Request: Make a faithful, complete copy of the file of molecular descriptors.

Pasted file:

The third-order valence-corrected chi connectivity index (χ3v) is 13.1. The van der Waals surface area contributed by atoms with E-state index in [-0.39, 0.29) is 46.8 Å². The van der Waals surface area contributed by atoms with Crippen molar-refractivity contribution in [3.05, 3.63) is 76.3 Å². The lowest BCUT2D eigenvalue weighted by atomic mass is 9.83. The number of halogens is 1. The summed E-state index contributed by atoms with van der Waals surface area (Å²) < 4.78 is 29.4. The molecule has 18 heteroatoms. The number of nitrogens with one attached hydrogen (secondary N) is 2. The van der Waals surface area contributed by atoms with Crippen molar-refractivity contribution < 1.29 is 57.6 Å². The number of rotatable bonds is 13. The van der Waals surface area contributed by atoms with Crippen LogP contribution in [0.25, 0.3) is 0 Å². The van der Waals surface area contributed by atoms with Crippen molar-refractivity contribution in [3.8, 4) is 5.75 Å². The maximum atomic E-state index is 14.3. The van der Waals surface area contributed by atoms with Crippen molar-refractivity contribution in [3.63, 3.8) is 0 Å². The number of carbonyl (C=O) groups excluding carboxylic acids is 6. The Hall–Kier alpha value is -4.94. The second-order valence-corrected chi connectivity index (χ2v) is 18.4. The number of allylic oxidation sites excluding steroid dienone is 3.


The third-order valence-corrected chi connectivity index (χ3v) is 13.1. The van der Waals surface area contributed by atoms with E-state index in [-0.39, 0.29) is 46.8 Å². The van der Waals surface area contributed by atoms with Crippen molar-refractivity contribution in [3.05, 3.63) is 76.3 Å². The lowest BCUT2D eigenvalue weighted by atomic mass is 9.83. The number of halogens is 1. The summed E-state index contributed by atoms with van der Waals surface area (Å²) < 4.78 is 29.4. The molecule has 18 heteroatoms. The number of nitrogens with one attached hydrogen (secondary N) is 2. The van der Waals surface area contributed by atoms with Crippen molar-refractivity contribution < 1.29 is 57.6 Å². The number of rotatable bonds is 13. The van der Waals surface area contributed by atoms with Crippen LogP contribution in [0.25, 0.3) is 0 Å². The van der Waals surface area contributed by atoms with Crippen molar-refractivity contribution in [3.8, 4) is 5.75 Å². The maximum atomic E-state index is 14.3. The van der Waals surface area contributed by atoms with Crippen molar-refractivity contribution in [3.63, 3.8) is 0 Å². The number of carbonyl (C=O) groups excluding carboxylic acids is 6. The Hall–Kier alpha value is -4.94. The second-order valence-corrected chi connectivity index (χ2v) is 18.4. The number of allylic oxidation sites excluding steroid dienone is 3.